John H. Schroeder Interdisciplinary Chair in Economics
Department of Economics
Crawfordsville, IN 47933
with Maria Stanfors "Is It Who You Are, Where You Work, or With Whom You Work that Matters for Earnings?" Peers.pdf
Gender, Work and Wages in Industrial Revolution Britain, Cambridge University Press, 2008
Winner of the Economic History Society's First Monograph Prize
Go to Cambridge University Press
Tim Hatton http://eh.net/bookreviews/library/1380
Amy M. Froide, Claudia Goldin, Jane Humphries, and Pamela Sharpe, Social Science History, Winter 2009, 33:459-504
"Why We Shouldn't Mearure Women's Labor Force Participation in Pre-Industrial Countries" Economic History of Developing Regions, forthcoming.
"Missing Work: Absenteeism at Pepperell Manufacturing Co. in 1883," Cliometrica, forthcoming.with Maria Stanfors, "Understanding the Gender Gap Further: The Case of Turn-of-the-Century Swedish Compositors," Journal of Economic History, 2020, 80:175-206
"Gender in Economic History" in Handbook of Cliometrics, 2d ed., Claude Diebolt and Mike Haupert, eds., Springer, 2019.
"Seasonal Patterns of Agricultural Day-Labour at Eight English Farms, 1835-1844" in John Hatcher and Judy Stephenson, eds., Seven Centuries of Unreal Wages, Palgrave, 2018.
“The Paradox of Progress: The Emergence of Wage Discrimination in US Manufacturing,” European Review of Economic History, 2015, 19:128-148.
with Maria Stanfors, “Estimating Historical Wage Profiles,” Historical Methods: A Journal of Quantitative and Interdisciplinary History, 2015, 48:35–51.
"Agriculture, 1700-1870, in Roderick Floud, Paul Johnson, and Jane Humphries, eds., The Cambridge Economic History of Modern Britain, Cambridge University Press, 2014.
“Decomposing the Wage Gap: Within- and Between-Occupation Gender Wage Gaps at a Nineteenth-Century Textile Firm,” in Avner Greif, Lynne Kiesling, and John V. C. Nye, eds., Institutions, Innovation, and Industrialization: Essays in Economic History and Development, Princeton Univ. Press, 2014.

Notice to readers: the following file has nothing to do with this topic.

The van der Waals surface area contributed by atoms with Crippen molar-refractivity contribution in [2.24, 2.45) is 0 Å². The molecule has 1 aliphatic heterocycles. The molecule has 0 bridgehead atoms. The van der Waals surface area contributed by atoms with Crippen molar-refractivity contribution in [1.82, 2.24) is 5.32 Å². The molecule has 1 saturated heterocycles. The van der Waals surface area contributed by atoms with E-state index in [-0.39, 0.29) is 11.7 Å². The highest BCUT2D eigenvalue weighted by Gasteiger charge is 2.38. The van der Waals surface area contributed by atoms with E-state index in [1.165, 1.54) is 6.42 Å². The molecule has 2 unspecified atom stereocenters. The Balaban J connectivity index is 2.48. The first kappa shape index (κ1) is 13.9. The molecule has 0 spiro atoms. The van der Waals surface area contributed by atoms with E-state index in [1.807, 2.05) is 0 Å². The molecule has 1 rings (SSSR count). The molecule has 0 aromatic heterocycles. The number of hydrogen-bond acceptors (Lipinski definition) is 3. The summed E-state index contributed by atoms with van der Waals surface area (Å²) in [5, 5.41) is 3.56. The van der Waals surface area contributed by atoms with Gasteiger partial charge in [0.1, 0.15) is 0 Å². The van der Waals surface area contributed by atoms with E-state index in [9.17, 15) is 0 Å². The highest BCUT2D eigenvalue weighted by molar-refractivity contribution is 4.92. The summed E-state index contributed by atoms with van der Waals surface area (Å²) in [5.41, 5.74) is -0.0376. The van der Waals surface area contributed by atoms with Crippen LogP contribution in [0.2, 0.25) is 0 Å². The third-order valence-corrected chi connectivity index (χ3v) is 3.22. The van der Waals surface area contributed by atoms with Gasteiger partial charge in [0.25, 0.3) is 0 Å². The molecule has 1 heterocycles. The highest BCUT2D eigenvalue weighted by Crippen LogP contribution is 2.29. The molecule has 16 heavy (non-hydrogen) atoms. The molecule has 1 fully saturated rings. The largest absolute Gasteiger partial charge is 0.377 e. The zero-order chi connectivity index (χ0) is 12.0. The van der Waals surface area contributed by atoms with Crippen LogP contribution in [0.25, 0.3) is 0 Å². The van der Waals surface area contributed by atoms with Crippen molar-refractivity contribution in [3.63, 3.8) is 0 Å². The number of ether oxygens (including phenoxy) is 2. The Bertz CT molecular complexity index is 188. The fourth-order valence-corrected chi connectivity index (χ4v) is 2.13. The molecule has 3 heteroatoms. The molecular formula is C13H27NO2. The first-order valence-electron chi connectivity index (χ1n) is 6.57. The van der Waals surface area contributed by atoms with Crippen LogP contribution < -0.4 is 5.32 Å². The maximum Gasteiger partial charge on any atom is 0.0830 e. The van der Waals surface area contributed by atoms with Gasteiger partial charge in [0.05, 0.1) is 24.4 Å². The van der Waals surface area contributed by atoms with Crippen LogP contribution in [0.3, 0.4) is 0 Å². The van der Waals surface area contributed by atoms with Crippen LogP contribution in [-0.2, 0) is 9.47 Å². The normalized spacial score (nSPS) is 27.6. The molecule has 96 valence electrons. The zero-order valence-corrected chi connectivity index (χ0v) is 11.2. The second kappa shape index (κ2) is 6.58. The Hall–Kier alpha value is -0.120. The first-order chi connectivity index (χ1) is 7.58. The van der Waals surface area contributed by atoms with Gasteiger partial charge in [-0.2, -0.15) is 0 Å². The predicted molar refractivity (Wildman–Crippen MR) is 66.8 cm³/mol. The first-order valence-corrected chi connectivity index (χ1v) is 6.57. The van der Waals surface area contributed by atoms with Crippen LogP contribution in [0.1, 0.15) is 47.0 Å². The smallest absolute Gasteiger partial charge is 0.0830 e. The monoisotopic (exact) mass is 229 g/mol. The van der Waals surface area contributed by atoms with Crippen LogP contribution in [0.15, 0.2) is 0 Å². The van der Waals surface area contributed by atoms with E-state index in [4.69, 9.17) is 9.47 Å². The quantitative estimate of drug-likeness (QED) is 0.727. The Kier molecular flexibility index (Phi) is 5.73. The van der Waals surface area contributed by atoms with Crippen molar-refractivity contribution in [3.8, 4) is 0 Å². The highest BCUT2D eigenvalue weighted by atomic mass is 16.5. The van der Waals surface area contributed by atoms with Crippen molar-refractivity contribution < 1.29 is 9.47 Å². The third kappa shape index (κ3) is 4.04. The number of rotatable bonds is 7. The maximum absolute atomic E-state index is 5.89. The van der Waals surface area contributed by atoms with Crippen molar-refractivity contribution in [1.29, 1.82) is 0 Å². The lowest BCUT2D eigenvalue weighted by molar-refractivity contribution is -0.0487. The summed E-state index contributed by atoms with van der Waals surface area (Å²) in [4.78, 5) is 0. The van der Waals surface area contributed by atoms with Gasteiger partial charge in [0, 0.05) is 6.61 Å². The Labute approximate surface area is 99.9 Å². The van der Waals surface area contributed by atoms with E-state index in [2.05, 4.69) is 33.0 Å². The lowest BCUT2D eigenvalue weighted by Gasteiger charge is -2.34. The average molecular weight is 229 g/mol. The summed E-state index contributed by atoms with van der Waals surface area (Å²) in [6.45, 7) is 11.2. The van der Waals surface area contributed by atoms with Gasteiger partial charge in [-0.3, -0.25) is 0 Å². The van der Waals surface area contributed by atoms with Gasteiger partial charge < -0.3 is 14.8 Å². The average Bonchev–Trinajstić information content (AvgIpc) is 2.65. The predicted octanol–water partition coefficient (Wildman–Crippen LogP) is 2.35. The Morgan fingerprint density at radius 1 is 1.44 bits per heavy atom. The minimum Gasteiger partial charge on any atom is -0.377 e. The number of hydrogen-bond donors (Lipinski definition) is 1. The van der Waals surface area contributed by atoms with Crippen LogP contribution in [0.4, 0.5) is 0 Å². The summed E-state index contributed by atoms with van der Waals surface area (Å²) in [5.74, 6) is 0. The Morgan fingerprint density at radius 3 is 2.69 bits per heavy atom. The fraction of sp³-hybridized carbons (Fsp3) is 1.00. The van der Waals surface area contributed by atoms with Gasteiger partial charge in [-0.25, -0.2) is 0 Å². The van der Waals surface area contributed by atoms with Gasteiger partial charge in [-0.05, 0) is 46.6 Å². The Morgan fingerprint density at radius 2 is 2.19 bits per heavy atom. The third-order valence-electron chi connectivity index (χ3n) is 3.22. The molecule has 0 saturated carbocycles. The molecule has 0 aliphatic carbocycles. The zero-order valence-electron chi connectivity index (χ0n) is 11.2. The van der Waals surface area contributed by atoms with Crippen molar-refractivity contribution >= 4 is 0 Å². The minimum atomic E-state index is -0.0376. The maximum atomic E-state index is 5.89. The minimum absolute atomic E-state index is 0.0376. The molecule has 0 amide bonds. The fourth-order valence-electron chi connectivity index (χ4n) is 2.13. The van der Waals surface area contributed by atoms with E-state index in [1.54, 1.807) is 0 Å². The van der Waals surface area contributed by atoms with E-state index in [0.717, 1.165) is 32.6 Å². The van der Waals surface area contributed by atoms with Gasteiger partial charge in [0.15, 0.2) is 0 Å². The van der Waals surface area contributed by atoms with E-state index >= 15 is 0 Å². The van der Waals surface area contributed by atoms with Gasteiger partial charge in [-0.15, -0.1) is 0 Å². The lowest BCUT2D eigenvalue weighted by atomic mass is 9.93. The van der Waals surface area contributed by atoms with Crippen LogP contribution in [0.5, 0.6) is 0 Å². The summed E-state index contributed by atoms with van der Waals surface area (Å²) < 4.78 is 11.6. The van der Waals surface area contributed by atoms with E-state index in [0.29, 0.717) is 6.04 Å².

"The Seasonality of English Agricultural Employment: Evidence from Farm Accounts, 1740-1850," in Richard Hoyle, ed., The Farmer in England, 1650-1980, Ashgate: 2013.
"The Changing Economic Roles of Women," in Robert Whaples and Randall E. Parker, eds., Routledge Handbook of Modern Economic History, Routledge, 2013, pp. 306–315.
with Maria Stanfors, "Was there a Family Gap in Late Nineteenth-Century Manufacturing? Evidence from Sweden," The History of the Family, 2012, 17:51-76.
"Child Day-Labourers in Agriculture: Evidence from Farm Accounts, 1740-1850" Economic History Review, 2012, 65:1077-99.
“Married with Children: The Family Status of Female Agricultural Labourers at Two Southwestern Farms in the 1830s and 1840s,” Agricultural History Review, 2007, 55:75–94.
“ How Skilled Were Agricultural Labourers in the Early Nineteenth Century?” Economic History Review, 2006, LIX:688-716.
"The Wages and Employment of Female Day-labourers in English Agriculture, 1740-1850" Economic History Review, LVII(Nov. 2004):664-690
“Labourers at the Oakes: Changes in the Demand for Female Day-Laborers at a Farm near Sheffield During the Agricultural Revolution,” Journal of Economic History, 59 (March 1999):41-67
“An Investigation of the Male-Female Wage Gap in Industrial Revolution Britain,” Economic History Review, L (May 1997):257-281
“Testing for Occupational Crowding in Eighteenth-Century British Agriculture,” Explorations in Economic History, 33 (July 1996):319-345
Links to Web Publications
eh.net Encyclopedia, "Women Workers - British Industrial Revolution"
This page contains data on the wages and employment of male and female day laborers at English Farms, 1740-1850.
Data Assignments for Courses
Course SyllabiMigration Spring 2021
Economic and Political Development Fall 2020Game Theory Spring 2021
The Great Depression Fall 2018
Labor Economics Spring 2017
Senior Seminar: Labor Market Discrimination Fall 2011